The Senate President

We started with Mass at 0700. Many of us are not religious, but that’s not why you attend Mass here. Father Rick Frechete, one of the founders of St. Luke’s, holds Mass each morning to honor the dead appropriately. The Mass, unfortunately, is a daily funeral. The bodies from the previous day are brought into the center of the small chapel, and the attendees sit on benches that line the walls in a circle. The Mass is said mostly in Creole, but at certain points it is translated into English for the benefit of the guests. I was looking around for a woman named Estelle. When she sings, everything is ok. Her voice is so wonderful, it doesn’t matter what she says or the language she uses; it’s peaceful and makes it okay to look at the dead bodies.

In the past, when we have been to Mass here, there would be as many as 12 or 15 deceased bodies in the middle of the circle. Sometimes it only looked like a few, until they removed the decorated, hand-sewn burial shrouds, and then it’s possible to see the many small kids who didn’t make it through the night.

Father Rick leads the group in song and prayer and we stand there, getting up when they stand and sitting when they sit. We kneel at one point and hold hands surrounding the dead. Sometimes, there are family members attending. Today there was no one who knew the two deceased people in front of us. One of them was a man who was shot on Tuesday. Gang activity has been reported in the area and the peacekeeping is now underway again. We now know one of the leaders of a local gang was called into the hospital to get things back under control. The victim was in front of us, in the middle of the circle.

We didn’t know about the second body until after the service. We were invited to follow the truck that brings the bodies to a trailer in the back of the property. Our group had never been back there before. When there are not a lot of bodies, they use some papier-mâché coffins. The truck arrived at the site and the coffin was placed back into storage. It was at that point we saw a 3-pound wrapped bundle lifted and placed into the trailer. This was the other body, a baby, whose name was Stephanie.

Father Rick showed us around the new tilapia farm next to the trailers. They were growing and farming over 8000 tilapia. The tilapia are used to feed the workers, and to be sold for profit to put back into the programs here. The fish are sold for about 40% of the retail price, allowing those less fortunate to afford some good protein. This is one of the micro-economies that St. Luke’s helped establish; another micro-economy nearby makes and bottles oxygen (O2), and a third makes pasta and bread.

We headed over to St. Luke’s to start our day. We had rounds and vital sign classes, as well as three EKG classes for the nurses scheduled. We had done ACLS for the doctors and nurses the past few trips, but the goal this time was to help the nurses be more comfortable recognizing malignant rhythms on the monitor, so they could alert the doctors more quickly and intervene.

We have been working on early intervention for Septic patients. METI introduced a Sepsis Protocol that the nurses and doctors could follow. Based on patient presentation and vital signs like heart rate, BP and temperature, the Sepsis protocol could be implemented. If a patient showed signs of Sepsis, they could have fluid, early antibiotics and interventions, possibly saving their life. Two of our Pro EMS paramedics and METI team leaders had implemented the Sepsis protocol at St. Luke’s last August. We donated Lactate meters as another early diagnostic test. A 25 year old patient presented to the ED last night, could barely walk, very weak. She was sick for 4 days and was having some difficulty breathing. Heart rate was 142, BP was 80/48. Temp was 102.4 and her Lactate was 5.2.  The triage nurse quickly recognized the signs and let the doctor know. IV fluid and antibiotics were ordered as well as a chest x-ray showing pneumonia. Twelve hours later, the patient was afebrile and doing really well. Six months ago, that patient may have died. Huge win for the St. Luke’s team.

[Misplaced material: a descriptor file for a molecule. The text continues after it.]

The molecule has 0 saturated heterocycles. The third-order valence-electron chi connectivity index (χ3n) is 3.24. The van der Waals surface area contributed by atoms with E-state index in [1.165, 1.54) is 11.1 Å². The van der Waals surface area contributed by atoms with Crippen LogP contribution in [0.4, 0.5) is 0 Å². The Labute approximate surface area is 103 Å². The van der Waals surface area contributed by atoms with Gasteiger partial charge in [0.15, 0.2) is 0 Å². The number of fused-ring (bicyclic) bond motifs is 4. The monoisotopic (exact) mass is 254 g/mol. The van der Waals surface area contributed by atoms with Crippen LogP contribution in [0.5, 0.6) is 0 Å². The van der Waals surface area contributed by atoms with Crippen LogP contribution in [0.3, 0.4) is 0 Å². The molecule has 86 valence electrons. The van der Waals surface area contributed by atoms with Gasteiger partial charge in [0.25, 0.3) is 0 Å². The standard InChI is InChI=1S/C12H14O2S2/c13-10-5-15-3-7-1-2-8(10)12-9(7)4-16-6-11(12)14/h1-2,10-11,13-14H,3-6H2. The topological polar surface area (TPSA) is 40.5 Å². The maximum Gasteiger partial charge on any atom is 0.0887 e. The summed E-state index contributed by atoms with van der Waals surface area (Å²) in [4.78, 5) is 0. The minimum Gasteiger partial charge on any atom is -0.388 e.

The team usually goes out to dinner one night during the week. Luckily we have made some great connections in Haiti – family members of teammates and locals with whom we have bonded. The team was picked up at 4:30 for a trip up the mountain to Petchonville. A ten-mile trip that takes two hours because of traffic, it allowed us to see more of the country, the poverty, the devastation, the roadside markets, the collapsed houses. It was hard to tell where one street ended and a new one began. Most roads were incredibly bumpy and not paved. It was a tight fit in the car. We were underdressed for the restaurant but it was nice to sit and relax for a minute. The company was great! We had conversations in a mix of English, French, Creole and Spanish, as we debriefed and told stories from our trip. The team was able to eat some native Haitian food while they listened to Compas, the traditional Haitian jazz.

The Senate President of Haiti arrived at the restaurant, accompanied by his delegation. We felt a little too casual in jeans and T-shirts, but we were introduced to the Senate President and took a photo with him. He spoke English very well and we chatted about our stay.

Wait. What just happened?

Yet another interesting paradox.

We left the restaurant, thanking our hosts and the owner, who delivered a complimentary amuse bouche, a small tasting of Haiti, to us. We made our way back through the restaurant, which looked like a rain forest, and passed the Senate President’s security, with their AR’s and shotguns. We were eerily silent getting back in the car. The drive back to our villa was about 15-20 minutes, shorter than our trip up. Only in Haiti.

Posted in 2014 February, Culture, Haiti, Patient Stories, St. Luke's Hospital, Training

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